Though well known for destinations such as Tate St Ives and Porthminster Beach, the St Ives area has many lesser-spotted but wonderfully interesting sights.
Head off the tourist track, pass down a side street, or venture out into nature; you might discover things you weren’t expecting.
Here, we share our insider’s guide to some of the “hidden” sights to spot in St Ives.
Barbara Hepworth’s ‘Madonna and Child’
The links between Barbara Hepworth and St Ives are strongly forged, and many visitors to the area will take time to visit the Barbara Hepworth Museum and Sculpture Garden.
However, if you’re interested in Hepworth, we also recommend a trip to St Ives Parish Church. Here, you can see one of the artist’s most poignant works: a 1954 sculpture named ‘Madonna and Child’. The piece was carved in memory of her son, Paul, who was killed in February 1953 while serving with the RAF.
Trewyn Subtropical Gardens
Away from the hustle and bustle of the harbour, Trewyn Subtropical Gardens feels like the perfect place to press pause. This small park is tucked away behind Fore Street, and overlooks the parish church. Though it’s right in the heart of the town, it’s less visited than other spots, and has plenty of benches for quiet moments. If you’re still on the hunt for Hepworth links, the gardens are also where you’ll find John Milne’s bronze memorial sculpture, entitled ‘Megalith’.
The Fishermen’s Chapel
At the entrance to Smeaton’s Pier, you might spot a small and unassuming building with uneven granite steps. This is St Leonard’s Chapel – otherwise known as ‘the fishermen’s chapel’ (St Leonard being the patron saint of fishermen).
With St Ives functioning as a busy fishing port for centuries, many fishermen went out to risk their lives on the sea. According to tradition, before they did so, they stopped at this chapel to pray. Nobody knows exactly how old the building is, but it’s certain to have been built long before the 1570s, when records show that repairs were carried out.
St Ives Community Orchard
Set across 30 acres at the bottom of Penbeagle Hill is St Ives’ community orchard and wildlife reserve. The site was previously disused, with volunteers clearing its sea of brambles and bracken to plant hundreds of fruit and nut trees, as well as wildflowers and grasses.
You can visit the orchard at any time, for free; or attend one of the events or work parties that take place throughout the year. Check the project’s website for the latest information about events.
Shipwreck of the SS Alba
In the wild winter of January 1938, the Panamanian steamship Alba was travelling from Wales to Italy when the weather worsened. With conditions fraught and visibility poor, her captain made the decision to shelter in St Ives Bay. As the rain and sea spray lashed, however, he mistook lights above Porthmeor Beach for the lights of St Ives, and ran aground on the rocks off Porthmeor.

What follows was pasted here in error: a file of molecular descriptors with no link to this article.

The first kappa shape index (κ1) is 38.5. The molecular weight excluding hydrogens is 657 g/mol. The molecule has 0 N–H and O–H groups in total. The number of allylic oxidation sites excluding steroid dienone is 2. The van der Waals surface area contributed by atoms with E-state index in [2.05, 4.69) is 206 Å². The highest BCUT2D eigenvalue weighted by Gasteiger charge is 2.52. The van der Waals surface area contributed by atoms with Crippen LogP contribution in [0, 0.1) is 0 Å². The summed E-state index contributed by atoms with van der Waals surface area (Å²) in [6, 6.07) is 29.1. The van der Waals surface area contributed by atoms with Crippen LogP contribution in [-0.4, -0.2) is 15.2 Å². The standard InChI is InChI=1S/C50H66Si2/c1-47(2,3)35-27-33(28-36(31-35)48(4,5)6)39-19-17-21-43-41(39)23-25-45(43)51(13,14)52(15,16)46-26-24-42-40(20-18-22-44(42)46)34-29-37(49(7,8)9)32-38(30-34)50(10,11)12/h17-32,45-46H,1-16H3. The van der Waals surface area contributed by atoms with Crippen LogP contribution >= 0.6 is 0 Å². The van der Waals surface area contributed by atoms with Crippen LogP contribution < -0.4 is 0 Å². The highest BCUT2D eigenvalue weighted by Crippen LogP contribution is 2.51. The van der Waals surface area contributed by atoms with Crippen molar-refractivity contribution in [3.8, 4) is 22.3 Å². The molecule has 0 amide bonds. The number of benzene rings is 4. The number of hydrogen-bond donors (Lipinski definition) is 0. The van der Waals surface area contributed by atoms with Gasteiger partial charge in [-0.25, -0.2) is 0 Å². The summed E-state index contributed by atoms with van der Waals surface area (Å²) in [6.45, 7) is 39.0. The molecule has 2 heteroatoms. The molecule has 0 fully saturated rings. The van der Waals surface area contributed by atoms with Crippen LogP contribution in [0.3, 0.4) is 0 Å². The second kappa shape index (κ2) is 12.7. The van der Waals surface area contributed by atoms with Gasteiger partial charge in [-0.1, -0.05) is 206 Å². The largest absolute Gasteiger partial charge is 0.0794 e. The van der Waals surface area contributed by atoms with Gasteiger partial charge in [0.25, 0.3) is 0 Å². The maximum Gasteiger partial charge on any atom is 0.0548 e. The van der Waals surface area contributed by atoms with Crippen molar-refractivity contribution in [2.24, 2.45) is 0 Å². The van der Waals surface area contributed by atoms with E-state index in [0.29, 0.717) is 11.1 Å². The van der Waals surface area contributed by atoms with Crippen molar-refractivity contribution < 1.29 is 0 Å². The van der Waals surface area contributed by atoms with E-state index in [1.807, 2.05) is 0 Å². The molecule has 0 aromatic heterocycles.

What followed was one of the most notable rescues in St Ives’ history. The lifeboat Caroline Parsons was launched in 40ft waves to safely rescue all 23 of the SS Alba’s crew, though the lifeboat capsized and was itself wrecked. Local volunteers came out to haul the men ashore, though five of the Alba’s crew members were tragically lost in the turmoil. The ship was left to the mercy of the elements, and remains there still. If you look out onto Portmeor Beach at low tide, you’ll be able to see the Alba’s boiler protruding from the water.
This is one sight that’s certainly not hidden: it’s hard to miss the 50ft-high granite obelisk that overlooks the town. And yet, Knill’s Monument is well worth a visit to appreciate close-up. It was designed by John Wood the Younger, who also created Bath’s beautiful Royal Crescent, in honour of John Knill, a former mayor of St Ives.
The monument stands on Worvas Hill and bears Knill’s coat of arms, featuring a golden lion, and the Latin text Nil Desperandum (Never Despair). It now lies within the Steeple Woodland Nature Reserve, which can be reached on foot from St Ives and Carbis Bay (take a look at the reserve’s website for directions).
The Oldest House
Said to date back to the 1600s, St Ives’ oldest house can be found on Fish Street (next to the Sloop Inn, on the harbour). The house itself is, of course, private, but it’s marked with a small plaque and has upper windows that look out to sea – perhaps for former residents to keep watch for their seafaring loved ones?
Plan your stay
If you’re interested in exploring St Ives, and haven’t yet booked your stay, take a look at our villas and lodges to get started.